1229BayerCollaborateswithUN.cfm Bayer CropScience, UNL collaborate to improve wheat breeding
Home News Livestock Crops Markets Hay, Range & Pasture Home & Family Classifieds Resources This Week's Journal
Agro-Culture Liquid Fertilizer



Farm Survey


AgriMartin
Journal Getaways


Reader Comment:
by Eliza Winters

"I think that the new emission standards are a great move. I think that the"....Read the story...
Join other discussions.

Bayer CropScience, UNL collaborate to improve wheat breeding

Advertisement

Nebraska

Bayer CropScience AG and the University of Nebraska-Lincoln have signed a non-exclusive agreement to improve wheat breeding and generate new wheat varieties. This mutually beneficial public-private collaborative agreement will allow both parties to enrich their respective wheat breeding programs, provide innovation to wheat growers and ensure resources for advanced education in the field of wheat agronomy. Financial details were not disclosed.

This agreement provides Bayer with access to UNL's outstanding wheat germplasm. Subsequently, Bayer will establish its first North American wheat breeding station near Lincoln, Neb. The company will also contribute to the improvement of wheat cultivation through research and education initiatives in the state. Further support for Nebraska wheat growers will include their involvement in local seed production activities for Bayer.

For UNL, the agreement will support the University's efforts in wheat breeding and education. An endowed presidential chair will be created at the University of Nebraska Foundation for the benefit of the university's cereal breeding faculty. Scholarships and/or fellowships will be offered for the benefit of students pursuing cereal grains studies. Furthermore, research and development of improved cereals will be supported by an Agricultural Research Division Crop Innovation Fund. Both parties are free to form additional collaborative arrangements with other public or private entities.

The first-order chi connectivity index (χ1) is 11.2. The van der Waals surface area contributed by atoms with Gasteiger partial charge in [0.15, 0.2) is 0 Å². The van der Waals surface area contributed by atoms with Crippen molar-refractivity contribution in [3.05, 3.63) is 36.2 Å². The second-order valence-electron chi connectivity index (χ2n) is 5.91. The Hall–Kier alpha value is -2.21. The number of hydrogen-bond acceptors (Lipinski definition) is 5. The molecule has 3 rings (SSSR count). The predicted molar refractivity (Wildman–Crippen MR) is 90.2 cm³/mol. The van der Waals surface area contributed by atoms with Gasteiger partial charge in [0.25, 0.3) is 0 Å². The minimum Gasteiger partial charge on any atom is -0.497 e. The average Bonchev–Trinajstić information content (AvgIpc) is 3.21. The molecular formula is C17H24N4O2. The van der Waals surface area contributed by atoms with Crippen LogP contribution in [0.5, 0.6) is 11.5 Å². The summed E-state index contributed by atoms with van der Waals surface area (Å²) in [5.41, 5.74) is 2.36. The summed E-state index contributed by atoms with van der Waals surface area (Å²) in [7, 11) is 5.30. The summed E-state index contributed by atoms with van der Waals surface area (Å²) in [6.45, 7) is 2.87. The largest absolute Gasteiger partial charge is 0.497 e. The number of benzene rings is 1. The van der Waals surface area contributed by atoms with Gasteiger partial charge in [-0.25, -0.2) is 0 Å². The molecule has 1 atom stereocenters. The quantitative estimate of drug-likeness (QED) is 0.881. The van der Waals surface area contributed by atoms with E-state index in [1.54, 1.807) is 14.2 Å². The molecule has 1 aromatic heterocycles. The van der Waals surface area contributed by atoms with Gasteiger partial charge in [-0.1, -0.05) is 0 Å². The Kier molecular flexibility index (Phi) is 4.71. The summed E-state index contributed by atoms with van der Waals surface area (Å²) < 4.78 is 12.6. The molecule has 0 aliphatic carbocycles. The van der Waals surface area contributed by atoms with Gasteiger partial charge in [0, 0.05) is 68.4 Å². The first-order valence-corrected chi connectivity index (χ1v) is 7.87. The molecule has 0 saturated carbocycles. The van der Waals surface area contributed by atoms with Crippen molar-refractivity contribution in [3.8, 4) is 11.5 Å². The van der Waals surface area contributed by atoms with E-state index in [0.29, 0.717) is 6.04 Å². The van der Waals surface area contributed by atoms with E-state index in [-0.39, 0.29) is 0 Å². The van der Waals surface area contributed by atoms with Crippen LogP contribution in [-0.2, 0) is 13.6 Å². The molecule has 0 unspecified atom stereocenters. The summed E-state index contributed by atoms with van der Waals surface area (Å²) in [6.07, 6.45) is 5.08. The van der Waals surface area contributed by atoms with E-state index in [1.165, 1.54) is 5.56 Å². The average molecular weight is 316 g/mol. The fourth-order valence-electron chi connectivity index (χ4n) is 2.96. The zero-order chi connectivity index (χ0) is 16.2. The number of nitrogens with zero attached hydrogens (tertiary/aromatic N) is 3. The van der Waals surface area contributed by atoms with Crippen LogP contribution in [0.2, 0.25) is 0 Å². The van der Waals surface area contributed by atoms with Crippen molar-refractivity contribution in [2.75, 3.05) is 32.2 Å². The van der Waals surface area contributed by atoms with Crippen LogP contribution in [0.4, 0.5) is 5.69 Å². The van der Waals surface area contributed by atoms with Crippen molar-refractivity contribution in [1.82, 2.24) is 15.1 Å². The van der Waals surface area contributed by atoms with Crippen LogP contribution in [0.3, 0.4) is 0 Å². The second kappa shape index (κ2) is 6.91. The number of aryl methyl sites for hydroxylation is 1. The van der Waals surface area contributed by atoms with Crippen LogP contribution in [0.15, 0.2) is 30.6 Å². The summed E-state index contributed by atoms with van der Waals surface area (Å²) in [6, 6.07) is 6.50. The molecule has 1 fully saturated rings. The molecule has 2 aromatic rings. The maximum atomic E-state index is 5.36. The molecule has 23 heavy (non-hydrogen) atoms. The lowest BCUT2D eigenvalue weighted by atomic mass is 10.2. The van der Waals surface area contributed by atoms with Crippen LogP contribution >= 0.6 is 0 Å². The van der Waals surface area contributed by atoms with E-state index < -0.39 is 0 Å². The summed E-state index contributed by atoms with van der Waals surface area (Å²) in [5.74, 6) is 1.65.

"We recognize the expertise that has gone into developing UNL's breeding program and the opportunities this agreement gives both partners to strengthen their activities in improving wheat. This agreement represents another important step for Bayer in achieving its goal to offer innovative solutions from seed to harvest for sustainable cereal production", said Joachim Schneider, Ph.D., head of the BioScience Business Group at Bayer CropScience. "Undoubtedly, this partnership will result in exciting advances in wheat productivity by both parties that will benefit farmers and the grain trade worldwide," he said.

"We are excited about the current opportunities this agreement establishes for the wheat growers in Nebraska and the future impact our partnership will have on the wheat industry in Nebraska and globally", said UNL Vice President Ronald D. Green, Ph.D. "The agreement between UNL and Bayer enables UNL to continue releasing improved wheat varieties through the same channels as in the past. Agreements of this type benefit the Nebraska wheat growers because they will have a greater selection of improved varieties from both public and private wheat breeding programs," said Green, who also serves as the Harlan Vice Chancellor for the Institute of Agriculture and Natural Resources at the UNL.

Approximately 25 percent of global agricultural land is utilized for wheat cultivation, making wheat the largest food crop worldwide in terms of area. Wheat is the second most-produced cereal crop after corn with more than 650 million tons produced every year. Wheat productivity is increasing at less than 1 percent annually, while the annual productivity increase required only to meet population growth is approximately double that percentage. Main wheat producing regions are Australia, the Black Sea Region, China, the European Union, India and North America.



Google
 
Web hpj.com

Copyright 1995-2014.  High Plains Publishers, Inc.  All rights reserved.  Any republishing of these pages, including electronic reproduction of the editorial archives or classified advertising, is strictly prohibited. If you have questions or comments you can reach us at
High Plains Journal 1500 E. Wyatt Earp Blvd., P.O. Box 760, Dodge City, KS 67801 or call 1-800-452-7171. Email: webmaster@hpj.com

 

Archives Search







Inside Futures

Editorial Archives

Browse Archives